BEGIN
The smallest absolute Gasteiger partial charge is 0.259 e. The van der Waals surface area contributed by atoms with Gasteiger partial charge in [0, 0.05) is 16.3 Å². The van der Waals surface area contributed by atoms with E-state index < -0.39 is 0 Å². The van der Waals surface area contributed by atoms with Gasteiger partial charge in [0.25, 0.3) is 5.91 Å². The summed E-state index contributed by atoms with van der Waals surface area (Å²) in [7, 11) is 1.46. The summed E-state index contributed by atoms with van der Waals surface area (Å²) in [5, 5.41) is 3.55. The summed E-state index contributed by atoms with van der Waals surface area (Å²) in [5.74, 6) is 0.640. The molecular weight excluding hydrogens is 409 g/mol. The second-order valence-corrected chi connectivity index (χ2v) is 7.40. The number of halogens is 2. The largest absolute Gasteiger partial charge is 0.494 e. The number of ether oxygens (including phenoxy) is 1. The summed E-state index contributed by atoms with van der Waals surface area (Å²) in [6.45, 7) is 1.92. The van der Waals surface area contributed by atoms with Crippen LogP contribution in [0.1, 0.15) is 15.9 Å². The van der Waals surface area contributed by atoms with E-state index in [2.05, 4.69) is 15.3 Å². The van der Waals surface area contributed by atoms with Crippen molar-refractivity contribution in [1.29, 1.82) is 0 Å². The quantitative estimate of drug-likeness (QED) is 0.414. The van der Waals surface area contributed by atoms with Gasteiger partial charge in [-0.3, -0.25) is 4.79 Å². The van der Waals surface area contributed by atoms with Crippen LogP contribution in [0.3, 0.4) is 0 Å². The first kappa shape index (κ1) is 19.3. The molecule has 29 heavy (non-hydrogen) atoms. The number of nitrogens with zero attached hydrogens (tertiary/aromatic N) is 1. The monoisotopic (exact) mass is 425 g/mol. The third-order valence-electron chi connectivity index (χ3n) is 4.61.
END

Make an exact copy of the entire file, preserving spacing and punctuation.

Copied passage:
The smallest absolute Gasteiger partial charge is 0.259 e. The van der Waals surface area contributed by atoms with Gasteiger partial charge in [0, 0.05) is 16.3 Å². The van der Waals surface area contributed by atoms with E-state index < -0.39 is 0 Å². The van der Waals surface area contributed by atoms with Gasteiger partial charge in [0.25, 0.3) is 5.91 Å². The summed E-state index contributed by atoms with van der Waals surface area (Å²) in [7, 11) is 1.46. The summed E-state index contributed by atoms with van der Waals surface area (Å²) in [5, 5.41) is 3.55. The summed E-state index contributed by atoms with van der Waals surface area (Å²) in [5.74, 6) is 0.640. The molecular weight excluding hydrogens is 409 g/mol. The second-order valence-corrected chi connectivity index (χ2v) is 7.40. The number of halogens is 2. The largest absolute Gasteiger partial charge is 0.494 e. The number of ether oxygens (including phenoxy) is 1. The summed E-state index contributed by atoms with van der Waals surface area (Å²) in [6.45, 7) is 1.92. The van der Waals surface area contributed by atoms with Crippen LogP contribution in [0.1, 0.15) is 15.9 Å². The van der Waals surface area contributed by atoms with E-state index in [2.05, 4.69) is 15.3 Å². The van der Waals surface area contributed by atoms with Crippen molar-refractivity contribution in [1.29, 1.82) is 0 Å². The quantitative estimate of drug-likeness (QED) is 0.414. The van der Waals surface area contributed by atoms with Gasteiger partial charge in [-0.3, -0.25) is 4.79 Å². The van der Waals surface area contributed by atoms with Crippen LogP contribution in [0.3, 0.4) is 0 Å². The first kappa shape index (κ1) is 19.3. The molecule has 29 heavy (non-hydrogen) atoms. The number of nitrogens with zero attached hydrogens (tertiary/aromatic N) is 1. The monoisotopic (exact) mass is 425 g/mol. The third-order valence-electron chi connectivity index (χ3n) is 4.61.